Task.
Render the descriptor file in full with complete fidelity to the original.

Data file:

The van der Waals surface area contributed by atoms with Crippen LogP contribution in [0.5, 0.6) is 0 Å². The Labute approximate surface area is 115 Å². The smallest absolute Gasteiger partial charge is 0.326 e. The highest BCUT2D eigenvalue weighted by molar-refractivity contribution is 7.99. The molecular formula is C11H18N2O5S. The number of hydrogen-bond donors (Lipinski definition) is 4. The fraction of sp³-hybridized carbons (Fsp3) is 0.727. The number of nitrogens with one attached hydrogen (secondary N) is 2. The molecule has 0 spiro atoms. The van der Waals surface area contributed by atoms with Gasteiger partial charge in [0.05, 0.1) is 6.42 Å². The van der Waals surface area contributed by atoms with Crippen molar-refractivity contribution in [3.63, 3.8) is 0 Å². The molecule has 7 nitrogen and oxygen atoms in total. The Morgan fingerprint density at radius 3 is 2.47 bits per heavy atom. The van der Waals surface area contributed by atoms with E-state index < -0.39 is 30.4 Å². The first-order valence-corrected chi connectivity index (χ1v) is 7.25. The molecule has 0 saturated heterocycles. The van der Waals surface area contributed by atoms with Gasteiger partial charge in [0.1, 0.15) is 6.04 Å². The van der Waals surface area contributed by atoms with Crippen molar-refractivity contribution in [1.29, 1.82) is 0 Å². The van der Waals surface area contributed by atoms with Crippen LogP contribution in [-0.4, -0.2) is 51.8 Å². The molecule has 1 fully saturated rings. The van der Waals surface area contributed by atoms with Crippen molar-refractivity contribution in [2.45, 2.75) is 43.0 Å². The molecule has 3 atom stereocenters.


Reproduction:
The van der Waals surface area contributed by atoms with Crippen LogP contribution in [0.5, 0.6) is 0 Å². The Labute approximate surface area is 115 Å². The smallest absolute Gasteiger partial charge is 0.326 e. The highest BCUT2D eigenvalue weighted by molar-refractivity contribution is 7.99. The molecular formula is C11H18N2O5S. The number of hydrogen-bond donors (Lipinski definition) is 4. The fraction of sp³-hybridized carbons (Fsp3) is 0.727. The number of nitrogens with one attached hydrogen (secondary N) is 2. The molecule has 0 spiro atoms. The van der Waals surface area contributed by atoms with Gasteiger partial charge in [0.05, 0.1) is 6.42 Å². The van der Waals surface area contributed by atoms with Crippen molar-refractivity contribution in [3.63, 3.8) is 0 Å². The molecule has 7 nitrogen and oxygen atoms in total. The Morgan fingerprint density at radius 3 is 2.47 bits per heavy atom. The van der Waals surface area contributed by atoms with E-state index < -0.39 is 30.4 Å². The first-order valence-corrected chi connectivity index (χ1v) is 7.25. The molecule has 0 saturated heterocycles. The van der Waals surface area contributed by atoms with Gasteiger partial charge in [0.1, 0.15) is 6.04 Å². The van der Waals surface area contributed by atoms with Crippen molar-refractivity contribution in [1.29, 1.82) is 0 Å². The van der Waals surface area contributed by atoms with Crippen LogP contribution in [-0.4, -0.2) is 51.8 Å². The molecule has 1 fully saturated rings. The van der Waals surface area contributed by atoms with Crippen molar-refractivity contribution in [2.45, 2.75) is 43.0 Å². The molecule has 3 atom stereocenters.